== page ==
Weaknesses: Harris is a little undersized as a two-guard, and not an elite athlete. He’s not as adept attacking the rim as NBA teams would like, either. Although he’s a capable shooter with nice form, he shot only 35.2 percent from three-point range last season. He’s best served playing alongside another guard who can create looks for him -- based on his current skill set he’s more of a secondary backcourt option. If he proves to teams that he can run the point, it’ll bump his value. Though he’s a pretty safe pick, he might not have as high of a ceiling as some of the other guards in his first-round draft range. -- JW
3. Nik Stauskas (6-6, 207)
Michigan, sophomore | Age: 20
2013-14 stats: 17.5 points, 3.3 assists, 2.9 rebounds, 0.6 steals, 47 FG%, 44.2 3FG%
Strengths: In a league where teams increasingly value three-point shooting, Stauskas has emerged as a potential lottery pick after two seasons at Michigan in which he shot 44 percent from beyond the arc. Stauskas -- who put on a ridiculous backyard-shooting display (70 for 76 on threes) -- has a quick release and smooth stroke. He is particularly lethal when spotting up, scoring 1.34 points per possession on such play types last season. The biggest reason Stauskas’ stock has risen over the past year is he’s shown he can be more than just a shooter. Stauskas adeptly handled defensive pressure and proved a capable off-the-dribble shooter.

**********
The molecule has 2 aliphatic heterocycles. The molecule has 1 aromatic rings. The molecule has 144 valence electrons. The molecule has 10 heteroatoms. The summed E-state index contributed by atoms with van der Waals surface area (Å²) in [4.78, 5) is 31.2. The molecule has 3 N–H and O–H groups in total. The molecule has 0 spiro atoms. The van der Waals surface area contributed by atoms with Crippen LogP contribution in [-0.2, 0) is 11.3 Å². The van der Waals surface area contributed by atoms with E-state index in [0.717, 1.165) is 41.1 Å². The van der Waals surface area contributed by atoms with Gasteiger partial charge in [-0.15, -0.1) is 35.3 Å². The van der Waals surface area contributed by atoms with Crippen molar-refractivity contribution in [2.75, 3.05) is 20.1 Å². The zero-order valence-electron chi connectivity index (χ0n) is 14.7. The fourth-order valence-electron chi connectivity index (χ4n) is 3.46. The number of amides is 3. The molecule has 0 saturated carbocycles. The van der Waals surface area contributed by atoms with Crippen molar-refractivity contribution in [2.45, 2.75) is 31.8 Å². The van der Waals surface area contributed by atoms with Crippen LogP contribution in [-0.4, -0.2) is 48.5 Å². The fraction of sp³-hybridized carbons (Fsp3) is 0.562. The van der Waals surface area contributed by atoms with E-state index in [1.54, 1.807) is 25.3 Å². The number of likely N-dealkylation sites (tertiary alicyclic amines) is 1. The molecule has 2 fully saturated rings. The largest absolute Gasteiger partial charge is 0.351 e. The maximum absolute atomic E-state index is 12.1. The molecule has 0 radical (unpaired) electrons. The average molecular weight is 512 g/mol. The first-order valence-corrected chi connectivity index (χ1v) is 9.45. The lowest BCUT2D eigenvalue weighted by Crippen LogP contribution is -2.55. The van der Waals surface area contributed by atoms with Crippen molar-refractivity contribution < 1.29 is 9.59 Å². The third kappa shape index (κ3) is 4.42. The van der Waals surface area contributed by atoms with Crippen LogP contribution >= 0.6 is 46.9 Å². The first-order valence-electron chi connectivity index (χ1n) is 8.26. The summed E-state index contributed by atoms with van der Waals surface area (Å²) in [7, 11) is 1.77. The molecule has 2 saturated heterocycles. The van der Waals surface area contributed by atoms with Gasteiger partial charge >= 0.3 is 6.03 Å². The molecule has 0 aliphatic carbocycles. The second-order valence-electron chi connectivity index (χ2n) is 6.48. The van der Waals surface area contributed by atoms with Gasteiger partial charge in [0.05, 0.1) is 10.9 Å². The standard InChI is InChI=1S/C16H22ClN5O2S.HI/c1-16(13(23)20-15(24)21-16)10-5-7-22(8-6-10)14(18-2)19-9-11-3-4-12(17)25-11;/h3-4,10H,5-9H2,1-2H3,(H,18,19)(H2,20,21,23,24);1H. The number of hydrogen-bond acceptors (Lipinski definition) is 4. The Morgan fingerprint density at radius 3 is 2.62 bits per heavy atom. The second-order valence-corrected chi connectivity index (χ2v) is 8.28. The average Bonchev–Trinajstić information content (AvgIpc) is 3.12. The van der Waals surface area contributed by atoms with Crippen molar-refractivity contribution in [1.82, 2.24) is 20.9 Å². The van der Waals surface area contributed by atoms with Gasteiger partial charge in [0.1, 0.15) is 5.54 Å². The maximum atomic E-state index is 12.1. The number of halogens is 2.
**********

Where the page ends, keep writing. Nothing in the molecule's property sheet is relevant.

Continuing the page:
Weaknesses: While Stauskas added muscle after his freshman season and demonstrated he can be more than a shooting specialist, questions remain about whether he can beat athletic defenders off the dribble. Stauskas’ defense is another concern. He lacks the lateral quickness to keep ball handlers in front of him and can be slow to close out on shooters. Stauskas also contributed only sparingly on the glass last season, posting the lowest offensive and defensive rebounding percentages among teammates who used at least 20 percent of available possessions. -- Chris Johnson
4. James Young (6-7, 213)
Kentucky, freshman | Age: 18 years
2013-14: 14.3 points, 4.3 rebounds, 1.7 assists, 40.7 FG%, 34.9 3FG%
Strengths: A gifted scorer with ideal size for his position, Young measured a 7-foot wingspan at the draft combine and possesses wiry strength that helps him create space for his jumper. The lefty relies heavily on his perimeter shot, with a pretty release and good range. Young didn’t fully display his prowess at Kentucky: He shot only 34.9 percent from deep, a low number he'll be able to improve when playing with better playmakers who can manufacture open looks for him. Young has the ability to be a prolific perimeter threat with the correct development. He won’t turn 19 until August and has one of the bigger upsides out of the draft’s second tier of prospects.